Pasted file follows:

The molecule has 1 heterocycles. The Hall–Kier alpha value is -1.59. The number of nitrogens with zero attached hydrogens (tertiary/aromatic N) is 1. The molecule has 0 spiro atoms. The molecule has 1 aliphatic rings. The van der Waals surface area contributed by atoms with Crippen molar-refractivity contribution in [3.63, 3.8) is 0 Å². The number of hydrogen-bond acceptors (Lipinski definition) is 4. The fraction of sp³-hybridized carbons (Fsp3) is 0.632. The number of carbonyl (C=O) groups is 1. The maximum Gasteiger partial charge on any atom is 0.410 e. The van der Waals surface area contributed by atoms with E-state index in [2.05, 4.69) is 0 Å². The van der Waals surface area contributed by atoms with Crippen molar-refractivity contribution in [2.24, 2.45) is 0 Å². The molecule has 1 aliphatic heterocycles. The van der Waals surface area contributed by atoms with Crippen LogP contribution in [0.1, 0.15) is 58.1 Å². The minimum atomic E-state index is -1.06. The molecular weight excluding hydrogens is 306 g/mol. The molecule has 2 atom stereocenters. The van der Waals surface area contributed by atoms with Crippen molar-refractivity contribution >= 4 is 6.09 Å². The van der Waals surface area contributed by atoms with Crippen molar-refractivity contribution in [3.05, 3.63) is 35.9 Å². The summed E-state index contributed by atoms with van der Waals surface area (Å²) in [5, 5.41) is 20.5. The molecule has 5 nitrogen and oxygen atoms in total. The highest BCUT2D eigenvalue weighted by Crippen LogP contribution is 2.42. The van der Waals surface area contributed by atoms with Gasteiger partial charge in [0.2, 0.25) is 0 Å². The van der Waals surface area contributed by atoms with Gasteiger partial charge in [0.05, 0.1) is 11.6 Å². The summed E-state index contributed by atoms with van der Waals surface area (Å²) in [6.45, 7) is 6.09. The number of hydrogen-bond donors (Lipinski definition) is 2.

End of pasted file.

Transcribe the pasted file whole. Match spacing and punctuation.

The molecule has 1 heterocycles. The Hall–Kier alpha value is -1.59. The number of nitrogens with zero attached hydrogens (tertiary/aromatic N) is 1. The molecule has 0 spiro atoms. The molecule has 1 aliphatic rings. The van der Waals surface area contributed by atoms with Crippen molar-refractivity contribution in [3.63, 3.8) is 0 Å². The number of hydrogen-bond acceptors (Lipinski definition) is 4. The fraction of sp³-hybridized carbons (Fsp3) is 0.632. The number of carbonyl (C=O) groups is 1. The maximum Gasteiger partial charge on any atom is 0.410 e. The van der Waals surface area contributed by atoms with E-state index in [2.05, 4.69) is 0 Å². The van der Waals surface area contributed by atoms with Crippen molar-refractivity contribution in [2.24, 2.45) is 0 Å². The molecule has 1 aliphatic heterocycles. The van der Waals surface area contributed by atoms with Crippen LogP contribution in [0.1, 0.15) is 58.1 Å². The minimum atomic E-state index is -1.06. The molecular weight excluding hydrogens is 306 g/mol. The molecule has 2 atom stereocenters. The van der Waals surface area contributed by atoms with Crippen molar-refractivity contribution >= 4 is 6.09 Å². The van der Waals surface area contributed by atoms with Crippen molar-refractivity contribution in [3.05, 3.63) is 35.9 Å². The summed E-state index contributed by atoms with van der Waals surface area (Å²) in [5, 5.41) is 20.5. The molecule has 5 nitrogen and oxygen atoms in total. The highest BCUT2D eigenvalue weighted by Crippen LogP contribution is 2.42. The van der Waals surface area contributed by atoms with Gasteiger partial charge in [0.2, 0.25) is 0 Å². The van der Waals surface area contributed by atoms with Gasteiger partial charge in [0.05, 0.1) is 11.6 Å². The summed E-state index contributed by atoms with van der Waals surface area (Å²) in [6.45, 7) is 6.09. The number of hydrogen-bond donors (Lipinski definition) is 2.